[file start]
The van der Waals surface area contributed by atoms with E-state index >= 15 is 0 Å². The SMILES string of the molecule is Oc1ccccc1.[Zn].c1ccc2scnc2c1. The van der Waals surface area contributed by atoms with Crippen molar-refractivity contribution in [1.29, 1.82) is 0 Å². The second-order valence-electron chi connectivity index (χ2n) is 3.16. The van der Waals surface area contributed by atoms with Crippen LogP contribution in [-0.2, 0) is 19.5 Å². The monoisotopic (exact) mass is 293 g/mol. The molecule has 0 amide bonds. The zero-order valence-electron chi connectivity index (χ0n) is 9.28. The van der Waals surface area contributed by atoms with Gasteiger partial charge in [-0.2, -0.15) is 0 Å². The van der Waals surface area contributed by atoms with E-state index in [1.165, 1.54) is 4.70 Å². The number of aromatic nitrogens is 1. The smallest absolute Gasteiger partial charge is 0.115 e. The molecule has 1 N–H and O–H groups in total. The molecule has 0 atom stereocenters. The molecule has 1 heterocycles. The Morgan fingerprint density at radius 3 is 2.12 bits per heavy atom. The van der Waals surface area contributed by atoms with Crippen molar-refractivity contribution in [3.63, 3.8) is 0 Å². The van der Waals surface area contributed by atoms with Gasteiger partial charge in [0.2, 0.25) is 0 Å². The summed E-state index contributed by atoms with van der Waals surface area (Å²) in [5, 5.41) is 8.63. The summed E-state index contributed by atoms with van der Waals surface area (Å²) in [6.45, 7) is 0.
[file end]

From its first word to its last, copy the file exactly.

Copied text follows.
The van der Waals surface area contributed by atoms with E-state index >= 15 is 0 Å². The SMILES string of the molecule is Oc1ccccc1.[Zn].c1ccc2scnc2c1. The van der Waals surface area contributed by atoms with Crippen molar-refractivity contribution in [1.29, 1.82) is 0 Å². The second-order valence-electron chi connectivity index (χ2n) is 3.16. The van der Waals surface area contributed by atoms with Crippen LogP contribution in [-0.2, 0) is 19.5 Å². The monoisotopic (exact) mass is 293 g/mol. The molecule has 0 amide bonds. The zero-order valence-electron chi connectivity index (χ0n) is 9.28. The van der Waals surface area contributed by atoms with Gasteiger partial charge in [-0.2, -0.15) is 0 Å². The van der Waals surface area contributed by atoms with E-state index in [1.165, 1.54) is 4.70 Å². The number of aromatic nitrogens is 1. The smallest absolute Gasteiger partial charge is 0.115 e. The molecule has 1 N–H and O–H groups in total. The molecule has 0 atom stereocenters. The molecule has 1 heterocycles. The Morgan fingerprint density at radius 3 is 2.12 bits per heavy atom. The van der Waals surface area contributed by atoms with Crippen molar-refractivity contribution in [3.63, 3.8) is 0 Å². The van der Waals surface area contributed by atoms with Gasteiger partial charge in [0.2, 0.25) is 0 Å². The summed E-state index contributed by atoms with van der Waals surface area (Å²) in [5, 5.41) is 8.63. The summed E-state index contributed by atoms with van der Waals surface area (Å²) in [6.45, 7) is 0.